This production of Into the Woods at the Cockpit Theatre brings it into the 21st century, not a strictly necessary move
“To have, to wed, to get, to save, to kill, to keep, to go to the festival”
One of the main reasons that fairytales have endured as long as they have is that they are timeless, their messages recited as-is at bedsides since time immemorial. Recognising this, Stephen Sondheim and James Lapine’s Into the Woods gives us a first half which takes us deep into this enchanted world as we know it and waiting until after the interval to show us what happens after happy ever after.
So the notion of updating the show to a specifically 21st-century context is an intriguing one, as director Tim McArthur draws in influences such as The Only Way is Essex, Made in Chelsea and Rab C Nesbitt. On the one hand, it offers a fresh take on well-known characters; on the other, it also provides a distracting layer onto characters that barely need it. The result is a well-performed interpretation that rarely feels essential.
For the best performances largely come from those unburdened by the conceit. Jo Wickham’s deeply compassionate Bakers Wife, Jordan Michael Todd’s clear-sighted Narrator, Abigail Carter-Simpson’s beautifully voiced Cinderella, Florence Odumosu’s self-possessed Little Red Riding Hood (admittedly, having her cape be a hoodie is a great innovation).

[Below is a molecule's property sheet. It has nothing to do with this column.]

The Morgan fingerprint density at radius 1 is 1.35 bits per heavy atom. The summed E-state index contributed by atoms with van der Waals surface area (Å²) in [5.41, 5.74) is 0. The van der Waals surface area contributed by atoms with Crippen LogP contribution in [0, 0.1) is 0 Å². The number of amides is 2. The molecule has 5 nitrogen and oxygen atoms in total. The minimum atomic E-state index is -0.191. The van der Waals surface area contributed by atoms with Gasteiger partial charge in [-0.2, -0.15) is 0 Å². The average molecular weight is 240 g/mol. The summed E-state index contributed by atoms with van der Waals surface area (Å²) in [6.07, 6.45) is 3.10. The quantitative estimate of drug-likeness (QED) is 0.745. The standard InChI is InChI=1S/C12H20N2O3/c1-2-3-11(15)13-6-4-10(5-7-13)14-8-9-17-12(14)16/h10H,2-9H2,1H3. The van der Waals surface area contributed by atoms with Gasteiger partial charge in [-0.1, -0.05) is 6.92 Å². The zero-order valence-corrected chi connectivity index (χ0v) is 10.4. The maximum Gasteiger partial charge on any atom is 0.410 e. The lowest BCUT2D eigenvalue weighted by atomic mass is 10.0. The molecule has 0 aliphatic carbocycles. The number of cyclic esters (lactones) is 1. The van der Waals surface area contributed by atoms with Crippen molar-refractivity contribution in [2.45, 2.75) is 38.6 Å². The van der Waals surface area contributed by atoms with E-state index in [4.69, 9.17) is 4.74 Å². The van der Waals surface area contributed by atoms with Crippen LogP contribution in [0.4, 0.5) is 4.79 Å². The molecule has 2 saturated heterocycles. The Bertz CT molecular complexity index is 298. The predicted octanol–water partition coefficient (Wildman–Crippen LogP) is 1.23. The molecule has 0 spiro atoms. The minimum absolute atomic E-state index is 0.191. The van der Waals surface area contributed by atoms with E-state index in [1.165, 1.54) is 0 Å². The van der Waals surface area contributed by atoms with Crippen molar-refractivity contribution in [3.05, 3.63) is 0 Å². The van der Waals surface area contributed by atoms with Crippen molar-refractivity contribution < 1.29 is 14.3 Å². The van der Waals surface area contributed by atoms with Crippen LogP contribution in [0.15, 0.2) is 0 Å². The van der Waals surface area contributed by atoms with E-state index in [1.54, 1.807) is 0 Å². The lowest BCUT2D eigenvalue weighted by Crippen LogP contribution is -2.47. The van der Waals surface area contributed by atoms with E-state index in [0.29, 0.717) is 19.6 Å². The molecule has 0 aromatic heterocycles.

But if Ashley Daniels and Michael Duke do give strong work with their SW10 princes (their ‘Agony’ is a real highlight, yaah), Jack and his mother are lumbered with a dour Glaswegian characterisation that saps the life (and intelligibility) out of their storyline. Crucially, this predilection to the darker side of the tracks means that there’s nowhere to go in the second half, the necessary contrast is missing.
McArthur’s direction doesn’t quite utilise the space well enough either, tending too much to the static. Joana Dias’ inventive design of ladders and crates looks great in the round but too often, the action lacks the fluidity to embrace the audience watching from all sides. Aaron Clingham’s musical direction is noteworthy though, doing justice to the effortless melodies of Sondheim’s score.
So, far from an unenjoyable production but one which proves that the art of effective updating takes more than just a selfie stick.